Saturday, April 27, 2013

Writing a Trilogy by Fiona Lowe

My desk is a big mess and right now my brain is too! I'm writing the final book in my Wedding Fever trilogy, Runaway Groom and I have spread sheet failure. The first book,  Saved By The Bride , which is on sale right now was written back in 2011. Book two, Picture Perfect Wedding , I wrote in 2012 and it's been been fully edited and proofed and has gone to production but did I record every minor character's name, occupation on my spread sheet? I meant to! Sadly, I did not.  Thank goodness for the Find facility on Word, but oh, how much easier it would have been if I had been better organized.

I've loved creating Whitetail, Wisconsin and casting it. All the characters we meet on the opening pages of Saved By The Bride, end up having their stories told in the three books and each book has two significant romances in it!

If you enjoyed Stars Hollow on The Gilmore Girls, then you'll love Whitetail. It's nestled on a pristine, north woods lake and everyone has an opinion on how best to save the town from financial ruin and they're not backward in coming forward.

Writing the town meetings was lots of fun. Anyone who has served on a committee knows how hard it can be to keep a group focused on the main goal without allowing them to become bogged down in semantics. Annika, my heroine in Saved By The Bride, finds this particularly challenging. I think I channelled all my frustrations of being on a school carnival committee into some of the dialogue!

Do you have any stories about being a volunteer or being on a committee?

Here's the blurb on Saved By The Bride and just in case you missed the book trailer last month, I've popped it below.

Welcome to Whitetail, Wisconsin, future home of Weddings that WOW!

As acting mayor, Annika will do anything to revive the economy of the town that's been her refuge ever since her art career imploded and her fiancĂ© walked out. Even if it means crashing an engagement party to talk business with the bride's billionaire father. But the evening starts with a kiss from a gorgeous stranger—and ends with a night in jail.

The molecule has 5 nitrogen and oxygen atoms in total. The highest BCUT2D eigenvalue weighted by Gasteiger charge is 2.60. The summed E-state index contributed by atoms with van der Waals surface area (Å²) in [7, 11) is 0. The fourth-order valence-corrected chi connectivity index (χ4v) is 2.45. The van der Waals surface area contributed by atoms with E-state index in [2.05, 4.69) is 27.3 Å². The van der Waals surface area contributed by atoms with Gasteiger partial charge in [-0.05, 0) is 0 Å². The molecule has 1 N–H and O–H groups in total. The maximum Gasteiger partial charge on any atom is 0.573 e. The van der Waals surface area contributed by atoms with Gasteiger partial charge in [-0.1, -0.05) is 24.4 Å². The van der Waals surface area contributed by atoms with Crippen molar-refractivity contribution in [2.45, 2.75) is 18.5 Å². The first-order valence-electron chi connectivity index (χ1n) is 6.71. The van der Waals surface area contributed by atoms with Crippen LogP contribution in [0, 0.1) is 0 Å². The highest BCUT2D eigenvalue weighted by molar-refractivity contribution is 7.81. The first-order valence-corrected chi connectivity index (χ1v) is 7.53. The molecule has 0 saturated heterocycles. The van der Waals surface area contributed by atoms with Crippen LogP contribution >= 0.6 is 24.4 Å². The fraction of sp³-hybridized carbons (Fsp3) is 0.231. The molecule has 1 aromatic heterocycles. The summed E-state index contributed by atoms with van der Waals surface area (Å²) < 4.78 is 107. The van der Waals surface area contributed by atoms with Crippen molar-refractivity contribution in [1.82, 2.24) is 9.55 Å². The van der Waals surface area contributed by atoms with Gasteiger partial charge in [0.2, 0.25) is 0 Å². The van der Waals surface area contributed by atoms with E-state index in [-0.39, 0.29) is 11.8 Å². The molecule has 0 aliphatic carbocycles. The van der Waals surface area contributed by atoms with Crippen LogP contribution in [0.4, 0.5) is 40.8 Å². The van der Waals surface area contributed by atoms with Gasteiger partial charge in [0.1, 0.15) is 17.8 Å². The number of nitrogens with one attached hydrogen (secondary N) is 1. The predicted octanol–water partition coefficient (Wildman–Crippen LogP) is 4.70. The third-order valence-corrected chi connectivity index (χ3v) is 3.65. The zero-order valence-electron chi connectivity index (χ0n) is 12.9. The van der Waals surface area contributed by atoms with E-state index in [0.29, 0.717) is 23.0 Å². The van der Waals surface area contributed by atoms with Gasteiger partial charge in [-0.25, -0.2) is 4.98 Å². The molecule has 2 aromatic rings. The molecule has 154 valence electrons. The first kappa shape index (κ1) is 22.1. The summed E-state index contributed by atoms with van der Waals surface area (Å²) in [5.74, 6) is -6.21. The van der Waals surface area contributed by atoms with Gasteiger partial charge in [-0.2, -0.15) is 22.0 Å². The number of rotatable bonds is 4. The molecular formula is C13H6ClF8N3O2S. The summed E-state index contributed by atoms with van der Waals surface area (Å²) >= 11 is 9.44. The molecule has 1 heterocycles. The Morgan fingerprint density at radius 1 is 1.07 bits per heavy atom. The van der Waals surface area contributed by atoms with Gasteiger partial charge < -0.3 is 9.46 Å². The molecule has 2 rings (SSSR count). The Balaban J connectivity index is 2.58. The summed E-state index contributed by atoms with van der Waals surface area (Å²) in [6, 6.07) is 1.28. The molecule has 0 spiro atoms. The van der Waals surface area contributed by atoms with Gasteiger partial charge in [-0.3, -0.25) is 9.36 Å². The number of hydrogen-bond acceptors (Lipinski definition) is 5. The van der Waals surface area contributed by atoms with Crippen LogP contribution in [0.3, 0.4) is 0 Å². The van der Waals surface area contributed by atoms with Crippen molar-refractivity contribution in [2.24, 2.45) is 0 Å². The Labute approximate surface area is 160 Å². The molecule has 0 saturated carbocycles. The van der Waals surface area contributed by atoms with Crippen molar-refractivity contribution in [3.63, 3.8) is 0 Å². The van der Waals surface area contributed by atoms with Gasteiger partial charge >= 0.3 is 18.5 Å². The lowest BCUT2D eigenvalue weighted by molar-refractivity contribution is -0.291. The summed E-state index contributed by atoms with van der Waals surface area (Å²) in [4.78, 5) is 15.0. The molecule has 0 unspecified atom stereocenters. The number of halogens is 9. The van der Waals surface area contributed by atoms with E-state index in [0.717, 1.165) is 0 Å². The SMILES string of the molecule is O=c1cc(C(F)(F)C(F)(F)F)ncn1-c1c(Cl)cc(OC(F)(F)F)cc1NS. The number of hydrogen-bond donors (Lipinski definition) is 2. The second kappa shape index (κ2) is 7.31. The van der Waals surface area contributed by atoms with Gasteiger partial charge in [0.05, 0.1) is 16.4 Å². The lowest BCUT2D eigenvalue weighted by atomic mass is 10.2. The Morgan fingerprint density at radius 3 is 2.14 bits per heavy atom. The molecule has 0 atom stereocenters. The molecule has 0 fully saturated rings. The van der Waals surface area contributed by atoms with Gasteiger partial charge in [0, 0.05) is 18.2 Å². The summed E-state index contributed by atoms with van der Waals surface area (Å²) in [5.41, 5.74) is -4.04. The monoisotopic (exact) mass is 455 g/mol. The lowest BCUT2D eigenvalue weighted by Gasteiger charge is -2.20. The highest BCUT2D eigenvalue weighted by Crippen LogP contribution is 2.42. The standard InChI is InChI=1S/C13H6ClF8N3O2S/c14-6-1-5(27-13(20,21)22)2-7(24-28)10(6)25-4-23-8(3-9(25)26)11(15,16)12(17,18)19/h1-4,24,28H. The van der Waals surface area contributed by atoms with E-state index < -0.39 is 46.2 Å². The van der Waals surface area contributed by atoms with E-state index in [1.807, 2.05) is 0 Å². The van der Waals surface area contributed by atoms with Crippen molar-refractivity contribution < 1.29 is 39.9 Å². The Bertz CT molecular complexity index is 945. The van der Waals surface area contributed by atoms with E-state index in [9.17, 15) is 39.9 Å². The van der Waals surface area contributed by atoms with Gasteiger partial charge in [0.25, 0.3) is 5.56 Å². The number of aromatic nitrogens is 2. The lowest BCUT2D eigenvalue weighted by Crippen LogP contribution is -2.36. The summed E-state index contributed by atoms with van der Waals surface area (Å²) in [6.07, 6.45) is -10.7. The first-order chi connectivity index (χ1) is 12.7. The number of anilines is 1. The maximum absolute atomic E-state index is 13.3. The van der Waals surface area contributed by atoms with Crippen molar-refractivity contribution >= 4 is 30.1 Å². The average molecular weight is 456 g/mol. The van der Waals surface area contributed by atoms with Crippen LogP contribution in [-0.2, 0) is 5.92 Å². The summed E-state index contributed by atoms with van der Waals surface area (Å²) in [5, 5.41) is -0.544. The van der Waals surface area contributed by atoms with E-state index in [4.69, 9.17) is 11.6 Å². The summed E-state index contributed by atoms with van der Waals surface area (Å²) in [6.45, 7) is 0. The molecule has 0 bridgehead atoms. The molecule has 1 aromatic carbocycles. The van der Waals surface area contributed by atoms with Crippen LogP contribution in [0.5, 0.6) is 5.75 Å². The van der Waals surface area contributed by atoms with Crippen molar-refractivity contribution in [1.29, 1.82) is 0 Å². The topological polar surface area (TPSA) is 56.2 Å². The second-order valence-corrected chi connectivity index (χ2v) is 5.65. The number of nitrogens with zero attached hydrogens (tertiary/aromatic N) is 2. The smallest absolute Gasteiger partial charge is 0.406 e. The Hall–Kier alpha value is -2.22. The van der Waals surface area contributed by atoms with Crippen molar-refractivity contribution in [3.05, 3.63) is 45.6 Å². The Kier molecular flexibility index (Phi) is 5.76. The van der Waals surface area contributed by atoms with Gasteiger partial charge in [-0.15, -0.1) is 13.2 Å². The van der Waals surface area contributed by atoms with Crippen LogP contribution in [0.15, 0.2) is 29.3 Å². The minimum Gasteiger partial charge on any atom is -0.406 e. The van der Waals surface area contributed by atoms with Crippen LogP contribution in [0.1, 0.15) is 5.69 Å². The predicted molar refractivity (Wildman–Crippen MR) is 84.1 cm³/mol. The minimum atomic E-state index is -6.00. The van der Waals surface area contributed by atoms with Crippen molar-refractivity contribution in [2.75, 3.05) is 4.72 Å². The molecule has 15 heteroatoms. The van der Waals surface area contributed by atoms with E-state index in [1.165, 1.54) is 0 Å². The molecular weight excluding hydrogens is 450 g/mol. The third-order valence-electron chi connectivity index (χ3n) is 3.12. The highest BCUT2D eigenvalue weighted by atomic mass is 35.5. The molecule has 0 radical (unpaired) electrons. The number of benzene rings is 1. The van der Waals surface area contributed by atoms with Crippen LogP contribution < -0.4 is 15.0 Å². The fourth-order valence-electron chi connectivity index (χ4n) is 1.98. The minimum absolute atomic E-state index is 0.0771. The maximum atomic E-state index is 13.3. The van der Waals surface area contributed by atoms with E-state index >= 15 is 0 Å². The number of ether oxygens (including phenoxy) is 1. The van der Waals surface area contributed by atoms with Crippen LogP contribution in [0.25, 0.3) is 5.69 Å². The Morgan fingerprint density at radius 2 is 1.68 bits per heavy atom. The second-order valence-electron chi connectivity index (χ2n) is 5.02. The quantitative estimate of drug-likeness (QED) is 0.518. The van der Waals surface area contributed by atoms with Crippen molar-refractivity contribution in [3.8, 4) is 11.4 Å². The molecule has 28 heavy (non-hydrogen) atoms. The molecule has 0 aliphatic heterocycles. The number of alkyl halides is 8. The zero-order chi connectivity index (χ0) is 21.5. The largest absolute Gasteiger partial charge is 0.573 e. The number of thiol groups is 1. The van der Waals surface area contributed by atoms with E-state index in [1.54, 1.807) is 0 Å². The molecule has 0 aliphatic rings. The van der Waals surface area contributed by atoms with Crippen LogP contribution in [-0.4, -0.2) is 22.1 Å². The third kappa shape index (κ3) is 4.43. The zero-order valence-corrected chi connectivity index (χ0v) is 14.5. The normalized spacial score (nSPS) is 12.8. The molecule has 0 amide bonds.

Finn Callahan can't believe his sister is getting married, not after their parents' disastrous track record. And he'd rather be anywhere than working from his family's vacation home. Until he catches a leggy blonde sneaking in the window, and suddenly telecommuting for the season is very appealing.

Unable to resist their mutual attraction, Annika and Finn are soon mixing business and pleasure—just for the summer. Too bad Annika's heart missed the memo about not falling in love…

Book one of Wedding Fever.
99,000 words

Read Reviews here!


Saved By the Bride is available from Amazon Kindle, Barnes and Noble Nook, Carina Press, Kobo  iBooks, and all other eBook retailers.

Fiona Lowe is a RITA® and R*BY award-winning, multi-published author with Harlequin and Carina Press. Whether her books are set in outback Australia or in the mid-west of the USA, they feature small towns with big hearts, and warm, likeable characters that make you fall in love. When she's not writing stories, she's a weekend wife, mother of two 'ginger' teenage boys, guardian of 80 rose bushes and often found collapsed on the couch with wine. You can find her at her websitefacebookTwitter and Goodreads where she'd love you to say, "HI".


Pat Cochran said...

We don't have the time or space for
my volunteer tales of woe! I'll just say 39 yrs/Parish, 30+ yrs/Reunion
Committee, 25+ yrs School District,
17 yrs/Band Boosters & Off/On Commu-
nity Activities. Honey calls me a
Professional Volunteer!

Pat c.

Rachael Johns said...

Like you, I am writing three-linked books and like you, sadly I did not keep good lists or spreadsheets either. I also have many experiences on small town committees - all great fodder for writing :)

Fiona Lowe said...

Pat!! It sounds like you deserve a medal!

Fiona Lowe said...

I recommend the spreadsheet for next time, Rachael!

Jo Goodman said...

Never thought of using a spread sheet. I use the stickies on my desktop to track stuff like that. Seems to work for me because I can get in and out of the program quickly. Even then, I fail to make a note of something I'm going to need later because my head is so into the writing. Sigh.